The title, Martin Luther, Roman Catholic Prophet, is clearly intended to be provocative. It could give the impression that the book will demonstrate why Luther is a Roman Catholic prophet. The final sentence of the book has a different feel: "To consider Luther as a Catholic prophet would provide the doctrinal latitude, ecclesiological fidelity, and ecumenical witness for today's Christians who are less able to debate Luther than to image him" (154). In other words, Sobolewski is proposing that Catholics might want to look at Luther in a new way.
Sobolewski's topic is an important one. Ecumenists have long wrestled with a difficult problem: Lutherans and many other Protestants see Luther to be something of a saint, and if not a saint, certainly someone to be emulated and celebrated. Catholics, on the other hand, have traditionally understood Luther to be a heretic, a revolutionary, and worse. For any kind of unity among Western Christians to be considered possible, the puzzle of Martin Luther as ecclesial icon has to be solved.
Between the title and final sentence of the slim volume, one finds an introduction, three rather dense historical chapters, and a brief closing "perspective" on the data that has been presented.
The historical chapters provide the substance of the study. The first provides a survey of the way Catholic theologians regarded Luther in the 20th century. Sobolewski provides an engaging literary pedigree of Catholic attitudes toward Luther and his work. Rooted in Catholic controversial works of the 16th century, one finds the origins of attacks on Luther as a liar, drunk, whoremonger, and, finally, as one possessed by the devil. As the quest for a more scientific approach to history grew in the 19th century, the attacks became more measured, but did not lose the foundations set in the 16th century. In the 20th century, Catholic historians strove mightily to shake off their apologetic biases and developed a true appreciation for Luther, acknowledging both his strengths and weaknesses.
The second historical chapter sets forth a detailed overview of magisterial responses to Luther in the 16th century. The presentation of the relevant documents is much more extensive than one usually finds in historical surveys of the beginnings of the Reformation. Sobolewski's careful summarizing allows a deeper appreciation of both Luther and of his critics.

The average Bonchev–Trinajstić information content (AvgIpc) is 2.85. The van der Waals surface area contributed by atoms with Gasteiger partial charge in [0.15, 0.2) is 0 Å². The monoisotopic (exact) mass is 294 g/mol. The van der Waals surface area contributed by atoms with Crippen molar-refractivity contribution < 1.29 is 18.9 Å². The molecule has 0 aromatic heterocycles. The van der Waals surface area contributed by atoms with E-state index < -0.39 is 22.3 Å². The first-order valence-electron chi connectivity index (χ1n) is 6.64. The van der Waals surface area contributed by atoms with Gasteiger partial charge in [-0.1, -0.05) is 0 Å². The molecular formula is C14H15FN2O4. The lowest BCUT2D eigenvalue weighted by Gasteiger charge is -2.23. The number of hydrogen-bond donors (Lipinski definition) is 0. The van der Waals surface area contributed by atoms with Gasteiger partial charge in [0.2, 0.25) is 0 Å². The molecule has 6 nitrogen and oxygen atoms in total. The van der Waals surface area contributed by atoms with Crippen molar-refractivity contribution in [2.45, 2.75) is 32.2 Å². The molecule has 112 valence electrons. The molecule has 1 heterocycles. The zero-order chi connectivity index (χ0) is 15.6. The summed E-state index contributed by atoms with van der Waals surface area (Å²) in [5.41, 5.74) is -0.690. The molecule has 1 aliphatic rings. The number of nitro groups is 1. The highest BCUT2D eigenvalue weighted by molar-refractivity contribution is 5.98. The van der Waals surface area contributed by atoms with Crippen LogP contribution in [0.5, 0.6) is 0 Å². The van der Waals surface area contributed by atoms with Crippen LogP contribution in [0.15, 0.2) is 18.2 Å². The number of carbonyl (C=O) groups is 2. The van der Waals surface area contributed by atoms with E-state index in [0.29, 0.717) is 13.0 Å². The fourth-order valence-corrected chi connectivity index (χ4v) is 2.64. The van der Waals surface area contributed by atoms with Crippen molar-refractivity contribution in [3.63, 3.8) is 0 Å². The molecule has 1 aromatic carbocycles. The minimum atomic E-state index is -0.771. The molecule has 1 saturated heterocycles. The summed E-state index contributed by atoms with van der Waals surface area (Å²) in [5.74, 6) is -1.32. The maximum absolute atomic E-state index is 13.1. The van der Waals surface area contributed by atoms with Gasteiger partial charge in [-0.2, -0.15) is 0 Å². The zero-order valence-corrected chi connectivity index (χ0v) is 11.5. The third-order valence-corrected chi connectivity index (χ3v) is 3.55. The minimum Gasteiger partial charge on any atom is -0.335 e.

The final historical chapter reviews changing magisterial attitudes toward Luther in the 20th century. By "magisterial" Sobolewski primarily means the Roman magisterium. Here he shows the gradual thaw in official Church attitudes toward Luther in the century just past. My reading of the information presented is perhaps not as positive as Sobolewski's. While the changes wrought by the Church's ecumenical commitment are remarkable, it has to be said that there are limits to the praise one finds from the magisterium. Stated too baldly, Luther is usually commended for his zeal and personal faith while his doctrine is often irenically overlooked or even shown to be other than Catholic. Warmer comments about Luther tend to come from curial ecumenists. As one moves toward the center of doctrinal authority (the Congregation for the Doctrine of the Faith and the Pope), statements of praise become more carefully parsed. Certainly, one can argue, as Sobolewski does, that at this point the glass is half full, and that is a good thing.
In my view, the book is a good ecumenical resource. A reader who has only a limited background in the Reformation and the story of Western Christianity since may find some of the history to be tough sledding, however. The text appears to be a representation of Sobolewski's 1993 Marquette University dissertation. In an apparent urge to present each and every bit of information that has been surfaced, at times it reads like a dissertation.
But, these are small quibbles. In the main, the work will help the reader to develop a more critical appreciation of Catholic attitudes toward Martin Luther and their origins. And that is a great ecumenical step forward, indeed.